The interface also uses an icon to indicate that a collapse-to-zoom action is taking place. The icon is green during upward, expanding commands and red during downward, collapsing commands.

The interface also allows users to click on links from both the zoomed-in reading view and from the thumbnail view.

In addition, the interface remembers how the user left a page. "If users collapse content [like] a news page, bookmark the collapsed page, and return to the page the next day, the page will be loaded pre-collapsed," said Baudisch. "Especially in this case, placeholders make sure the user understands that the viewed content is just a subset of the page and allows users to bring back content... by clicking the placeholders." Pages that contain collapsed portions also load faster, he said.

Key to the simplicity of the interface is that all the gestures are one-part commands. "To keep navigation efficient, we wanted all interaction to happen in a single stroke," said Baudisch.

Traditionally pen gestures contain two parts -- identifying an area, usually by circling that area, then choosing a command that will affect the identified area. In addition to being less efficient, the method can create confusion: if the user forgets what he's doing after he has already chosen an area, a subsequent gesture intended to choose another area may be misinterpreted as a command meant to affect the first area. These interfaces have two command modes, which requires users to pay closer attention and are more error-prone than non-modal interfaces, said Baudisch.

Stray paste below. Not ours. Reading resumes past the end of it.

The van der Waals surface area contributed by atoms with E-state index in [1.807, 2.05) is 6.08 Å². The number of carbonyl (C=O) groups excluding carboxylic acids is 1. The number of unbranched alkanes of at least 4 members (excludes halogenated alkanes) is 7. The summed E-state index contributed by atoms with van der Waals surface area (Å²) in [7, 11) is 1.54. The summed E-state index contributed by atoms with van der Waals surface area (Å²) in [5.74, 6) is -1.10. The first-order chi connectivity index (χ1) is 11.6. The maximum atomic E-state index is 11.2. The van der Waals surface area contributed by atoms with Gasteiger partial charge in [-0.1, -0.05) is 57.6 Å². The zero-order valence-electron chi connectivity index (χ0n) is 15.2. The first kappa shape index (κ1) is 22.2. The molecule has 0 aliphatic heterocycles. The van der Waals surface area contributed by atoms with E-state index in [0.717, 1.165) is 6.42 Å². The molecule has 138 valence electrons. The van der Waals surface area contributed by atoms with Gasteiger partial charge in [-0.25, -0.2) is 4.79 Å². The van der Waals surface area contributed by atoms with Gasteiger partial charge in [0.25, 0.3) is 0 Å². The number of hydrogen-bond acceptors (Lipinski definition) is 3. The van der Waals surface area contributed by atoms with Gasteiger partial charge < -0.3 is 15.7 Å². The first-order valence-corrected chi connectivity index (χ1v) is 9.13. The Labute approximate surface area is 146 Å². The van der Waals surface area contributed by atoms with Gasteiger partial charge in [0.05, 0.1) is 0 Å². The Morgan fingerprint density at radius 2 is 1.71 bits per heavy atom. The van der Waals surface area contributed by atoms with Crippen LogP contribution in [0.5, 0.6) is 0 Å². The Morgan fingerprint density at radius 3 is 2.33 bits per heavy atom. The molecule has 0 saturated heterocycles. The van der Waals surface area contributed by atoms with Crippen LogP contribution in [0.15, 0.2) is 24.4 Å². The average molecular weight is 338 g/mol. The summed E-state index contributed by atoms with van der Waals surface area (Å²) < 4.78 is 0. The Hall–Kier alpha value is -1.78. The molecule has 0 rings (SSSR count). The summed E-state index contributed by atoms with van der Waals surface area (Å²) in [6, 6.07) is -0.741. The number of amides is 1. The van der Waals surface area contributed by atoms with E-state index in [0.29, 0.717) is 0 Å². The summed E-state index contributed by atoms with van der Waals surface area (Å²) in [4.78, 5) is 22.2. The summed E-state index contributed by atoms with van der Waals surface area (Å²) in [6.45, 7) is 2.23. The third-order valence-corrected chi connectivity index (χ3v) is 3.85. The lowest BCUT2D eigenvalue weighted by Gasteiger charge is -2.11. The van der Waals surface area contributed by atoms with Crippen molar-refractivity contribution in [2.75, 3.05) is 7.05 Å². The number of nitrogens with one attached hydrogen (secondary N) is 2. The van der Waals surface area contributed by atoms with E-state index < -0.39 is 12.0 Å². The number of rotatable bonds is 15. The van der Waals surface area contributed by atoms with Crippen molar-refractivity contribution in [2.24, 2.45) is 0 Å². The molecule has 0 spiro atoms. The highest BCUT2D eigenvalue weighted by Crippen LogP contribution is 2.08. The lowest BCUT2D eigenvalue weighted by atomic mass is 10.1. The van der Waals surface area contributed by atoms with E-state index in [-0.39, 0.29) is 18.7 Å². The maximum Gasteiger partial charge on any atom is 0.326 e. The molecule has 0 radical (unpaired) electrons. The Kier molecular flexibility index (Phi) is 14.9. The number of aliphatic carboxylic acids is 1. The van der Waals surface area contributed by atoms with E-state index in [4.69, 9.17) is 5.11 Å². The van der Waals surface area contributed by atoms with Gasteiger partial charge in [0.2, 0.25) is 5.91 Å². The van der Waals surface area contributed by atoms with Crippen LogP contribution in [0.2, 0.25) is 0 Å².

The researchers saw that the interface did not have to be modal when they realized that there are four ways of selecting a rectangle, said Baudisch. In an Excel spreadsheet, for instance, to select an area of cells a user can start at the bottom left, the bottom right, the top right or the top left of the desired area, he said. "You will get the same selection, independent of what drag direction you used to create the selection."

The researchers' system uses drag direction to allow users to select which command to apply to the selected area. "In Excel, that would be equivalent to using a top-right to bottom-left drag to delete cell content, [and] use the opposite direction to apply another command," said Baudisch.

The technical challenges to making the method work were figuring out a way to analyze Web page structure on-the-fly and working out a way to capture pen events in a Web browser.